John McCain's Dwindling Outside-the-Box V.P. Options

l mccainveep John McCain's Dwindling Outside the Box V.P. Options

Yesterday, Barack Obama lost one of his better V.P. options when Jim Webb backed out of the running, apparently deciding that the rigorous vetting process and the intense scrutiny of a national campaign weren’t for him.

Around the same time, one of John McCain’s most intriguing options might also have removed herself – but not intentionally. That would be Carly Fiorina, whose nonchalant mentions of Viagra and birth control at a breakfast with reporters yesterday are reverberating in the blogosphere today, seemingly confirming the conventional wisdom that the ousted Hewlett Packard C.E.O. would simply be too risky an addition to the G.O.P.’s national ticket.

You can actually make a case that the bluntness she exhibited yesterday would actually help McCain and the G.O.P. – loosening up the party’s uptight image and simply drawing more attention to the ticket – but the conventional wisdom is probably still right: The circumstances of Fiorina’s departure from H.P. in 2005 alone would probably haunt her and McCain well into the fall if she were to join the ticket.

But if not Fiorina for McCain, then whom?

Obviously, if McCain wants to make a safe choice, he has plenty of options – chief among them, Minnesota’s Tim Pawlenty. But as I (and others) have written, he would reap no meaningful benefit from taking a Pawlenty, who would strike most Americans as a generic politician. But doesn’t McCain, who is running uphill, need a V.P. pick that will spark some more interest than that?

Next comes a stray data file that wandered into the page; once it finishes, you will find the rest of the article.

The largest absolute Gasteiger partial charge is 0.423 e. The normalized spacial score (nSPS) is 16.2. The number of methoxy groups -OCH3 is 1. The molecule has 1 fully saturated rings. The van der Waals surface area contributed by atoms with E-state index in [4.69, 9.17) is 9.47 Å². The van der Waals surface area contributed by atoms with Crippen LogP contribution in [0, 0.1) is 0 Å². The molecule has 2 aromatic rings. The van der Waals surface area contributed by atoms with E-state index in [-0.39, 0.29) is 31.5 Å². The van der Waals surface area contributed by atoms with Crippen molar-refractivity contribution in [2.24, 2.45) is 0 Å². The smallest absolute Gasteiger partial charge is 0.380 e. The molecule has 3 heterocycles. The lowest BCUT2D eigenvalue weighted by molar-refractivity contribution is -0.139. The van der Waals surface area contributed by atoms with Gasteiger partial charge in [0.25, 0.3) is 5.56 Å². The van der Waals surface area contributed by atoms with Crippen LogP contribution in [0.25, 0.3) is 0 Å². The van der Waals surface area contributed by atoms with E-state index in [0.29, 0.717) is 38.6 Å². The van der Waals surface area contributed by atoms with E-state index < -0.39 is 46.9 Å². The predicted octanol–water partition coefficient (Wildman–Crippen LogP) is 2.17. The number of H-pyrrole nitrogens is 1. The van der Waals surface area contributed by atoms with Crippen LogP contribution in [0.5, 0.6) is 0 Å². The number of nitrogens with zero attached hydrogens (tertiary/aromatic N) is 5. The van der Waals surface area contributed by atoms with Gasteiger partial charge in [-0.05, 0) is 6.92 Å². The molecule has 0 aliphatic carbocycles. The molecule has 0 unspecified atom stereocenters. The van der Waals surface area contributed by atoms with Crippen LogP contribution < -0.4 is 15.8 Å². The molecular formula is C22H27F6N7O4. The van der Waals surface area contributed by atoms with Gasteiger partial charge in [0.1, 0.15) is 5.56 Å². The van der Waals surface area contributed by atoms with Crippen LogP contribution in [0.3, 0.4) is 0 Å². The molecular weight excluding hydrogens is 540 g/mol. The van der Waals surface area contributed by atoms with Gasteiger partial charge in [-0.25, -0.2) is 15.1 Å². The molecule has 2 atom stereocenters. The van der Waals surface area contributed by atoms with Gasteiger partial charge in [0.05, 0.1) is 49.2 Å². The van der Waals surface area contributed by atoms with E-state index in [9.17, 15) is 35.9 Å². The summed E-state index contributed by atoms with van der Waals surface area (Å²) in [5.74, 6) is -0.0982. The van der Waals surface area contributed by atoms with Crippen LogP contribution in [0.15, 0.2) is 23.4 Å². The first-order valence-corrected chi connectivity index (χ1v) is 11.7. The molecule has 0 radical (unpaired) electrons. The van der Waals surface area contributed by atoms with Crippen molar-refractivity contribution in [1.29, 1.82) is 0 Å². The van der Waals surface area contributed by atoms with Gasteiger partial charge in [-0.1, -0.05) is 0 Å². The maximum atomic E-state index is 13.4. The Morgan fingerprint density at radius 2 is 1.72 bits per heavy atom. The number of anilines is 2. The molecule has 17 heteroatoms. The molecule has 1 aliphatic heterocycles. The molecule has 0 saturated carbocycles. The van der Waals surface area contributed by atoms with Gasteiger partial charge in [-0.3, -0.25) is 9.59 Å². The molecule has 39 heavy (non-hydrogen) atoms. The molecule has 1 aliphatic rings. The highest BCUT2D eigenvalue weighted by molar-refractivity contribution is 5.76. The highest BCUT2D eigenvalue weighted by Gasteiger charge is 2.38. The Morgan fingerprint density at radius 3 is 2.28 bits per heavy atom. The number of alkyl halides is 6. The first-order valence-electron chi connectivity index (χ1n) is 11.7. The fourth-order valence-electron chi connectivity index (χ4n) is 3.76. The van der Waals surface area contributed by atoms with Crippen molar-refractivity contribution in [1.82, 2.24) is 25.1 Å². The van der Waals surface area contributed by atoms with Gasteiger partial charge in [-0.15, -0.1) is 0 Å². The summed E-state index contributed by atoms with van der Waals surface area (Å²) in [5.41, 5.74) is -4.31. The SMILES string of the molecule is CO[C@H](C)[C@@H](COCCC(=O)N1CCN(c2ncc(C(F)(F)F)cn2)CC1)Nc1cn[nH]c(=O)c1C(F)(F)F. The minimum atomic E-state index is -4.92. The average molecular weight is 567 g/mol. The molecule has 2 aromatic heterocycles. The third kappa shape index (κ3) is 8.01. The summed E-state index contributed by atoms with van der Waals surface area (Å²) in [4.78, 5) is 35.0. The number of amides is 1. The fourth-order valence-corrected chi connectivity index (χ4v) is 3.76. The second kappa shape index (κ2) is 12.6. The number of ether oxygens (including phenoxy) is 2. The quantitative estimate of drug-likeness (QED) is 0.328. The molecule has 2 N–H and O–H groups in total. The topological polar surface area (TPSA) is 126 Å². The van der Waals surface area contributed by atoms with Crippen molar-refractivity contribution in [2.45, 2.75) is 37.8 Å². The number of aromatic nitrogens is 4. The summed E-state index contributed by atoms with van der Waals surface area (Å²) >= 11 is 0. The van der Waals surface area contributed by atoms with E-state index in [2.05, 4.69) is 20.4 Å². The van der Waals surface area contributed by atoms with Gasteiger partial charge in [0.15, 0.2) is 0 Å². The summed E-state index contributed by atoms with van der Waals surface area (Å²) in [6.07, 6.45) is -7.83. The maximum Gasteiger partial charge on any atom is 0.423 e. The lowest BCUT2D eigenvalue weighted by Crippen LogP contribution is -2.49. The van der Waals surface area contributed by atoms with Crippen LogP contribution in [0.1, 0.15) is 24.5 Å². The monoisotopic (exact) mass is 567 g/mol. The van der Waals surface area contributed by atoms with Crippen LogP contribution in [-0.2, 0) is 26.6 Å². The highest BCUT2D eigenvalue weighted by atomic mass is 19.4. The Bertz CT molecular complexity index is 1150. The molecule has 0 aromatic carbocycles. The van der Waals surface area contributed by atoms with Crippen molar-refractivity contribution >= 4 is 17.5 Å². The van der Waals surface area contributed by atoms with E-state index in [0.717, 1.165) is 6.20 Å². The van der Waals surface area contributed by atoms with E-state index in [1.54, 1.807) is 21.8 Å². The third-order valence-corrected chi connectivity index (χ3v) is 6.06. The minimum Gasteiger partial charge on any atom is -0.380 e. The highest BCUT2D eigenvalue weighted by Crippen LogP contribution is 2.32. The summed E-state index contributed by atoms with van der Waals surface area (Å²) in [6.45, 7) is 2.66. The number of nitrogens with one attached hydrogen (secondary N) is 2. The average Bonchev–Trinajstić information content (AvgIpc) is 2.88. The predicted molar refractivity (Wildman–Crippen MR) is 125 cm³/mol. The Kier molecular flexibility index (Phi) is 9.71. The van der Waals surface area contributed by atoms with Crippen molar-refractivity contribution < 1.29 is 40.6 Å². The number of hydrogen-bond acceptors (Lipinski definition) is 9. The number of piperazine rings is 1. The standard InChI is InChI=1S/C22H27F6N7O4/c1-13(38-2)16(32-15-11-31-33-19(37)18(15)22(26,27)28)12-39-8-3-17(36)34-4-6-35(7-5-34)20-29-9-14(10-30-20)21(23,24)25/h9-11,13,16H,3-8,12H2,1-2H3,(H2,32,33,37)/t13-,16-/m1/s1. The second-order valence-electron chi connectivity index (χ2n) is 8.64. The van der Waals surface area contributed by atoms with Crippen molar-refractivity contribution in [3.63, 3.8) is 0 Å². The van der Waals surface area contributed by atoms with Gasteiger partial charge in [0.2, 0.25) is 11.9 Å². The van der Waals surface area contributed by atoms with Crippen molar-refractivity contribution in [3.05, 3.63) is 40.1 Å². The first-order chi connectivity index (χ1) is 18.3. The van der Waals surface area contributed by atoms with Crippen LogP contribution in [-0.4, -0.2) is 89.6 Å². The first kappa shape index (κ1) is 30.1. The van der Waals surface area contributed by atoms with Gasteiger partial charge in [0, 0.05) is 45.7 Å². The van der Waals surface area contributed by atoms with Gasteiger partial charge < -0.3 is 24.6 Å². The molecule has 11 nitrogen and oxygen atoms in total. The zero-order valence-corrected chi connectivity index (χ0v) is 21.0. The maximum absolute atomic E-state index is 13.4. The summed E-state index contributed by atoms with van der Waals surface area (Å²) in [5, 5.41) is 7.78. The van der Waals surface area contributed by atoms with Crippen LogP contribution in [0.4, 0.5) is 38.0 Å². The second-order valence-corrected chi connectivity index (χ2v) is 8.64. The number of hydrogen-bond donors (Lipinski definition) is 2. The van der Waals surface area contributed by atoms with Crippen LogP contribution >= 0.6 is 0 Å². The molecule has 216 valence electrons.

Fiorina obviously fits the bill as an outside the box candidate, but her prospects seem to be fading. Bobby Jindal, the 37-year-old Louisiana governor and son of Indian immigrants, is another obvious option, but some regard him as too green – and also risky – just as Sarah Palin, the 41 44-year-old first-term governor of Alaska (two years removed from being the mayor of a town of 800 5,500 people) is also dismissed as too inexperienced. Bill Gates’ name was floated last week, but that couldn’t have been serious. He’s not even a Republican, is he?

The idea of picking an unconventional running-mate seems entirely consistent with McCain’s political instincts and style. But when I try to think of who he could realistically pick to fill this role, the only name that seems truly plausible to me is Joe Lieberman. Are there others out there? Am I forgetting someone?


CORRECTION: Palin, as it turns out, is 44 and not 41, and the town she served as Mayor, Wasilla, has about 5,500 people, not 800. Also, she left the mayor’s office in 2002, and did not jump directly from Mayor to Governor in 2006.  No excuse for these errors.

Article continues below
More from Politics
STAR OF DAVID OR 'PLAIN STAR'?   If you thought "CP Time" was impolitic, on July 2 Donald Trump posted a picture on Twitter of a Star of David on top of a pile of cash next to Hillary Clinton's face. You'd think after the aforementioned crime stats incident (or after engaging a user called "@WhiteGenocideTM," or blasting out a quote from Benito Mussolini, or...) Trump would have learned to wait a full 15 seconds before hitting the "Tweet" button. But not only was the gaffe itself bad, the attempts at damage control made the BP oil spill response look a virtuoso performance.  About two hours after the image went up on Trump's account, somebody took it down and replaced it with a similar picture that swapped the hexagram with a circle (bearing the same legend "Most Corrupt Candidate Ever!"!). Believe it or not, it actually got worse from there. As reports arose that the first image had originated on a white supremacist message board, Trump insisted that the shape was a "sheriff's star," or "plain star," not a Star of David. And he continued to sulk about the coverage online and in public for days afterward, even when the media was clearly ready to move on. This refusal to just let some bad press go would haunt him later on.
Donald Trump More Or Less Says He’ll Keep On Tweeting as President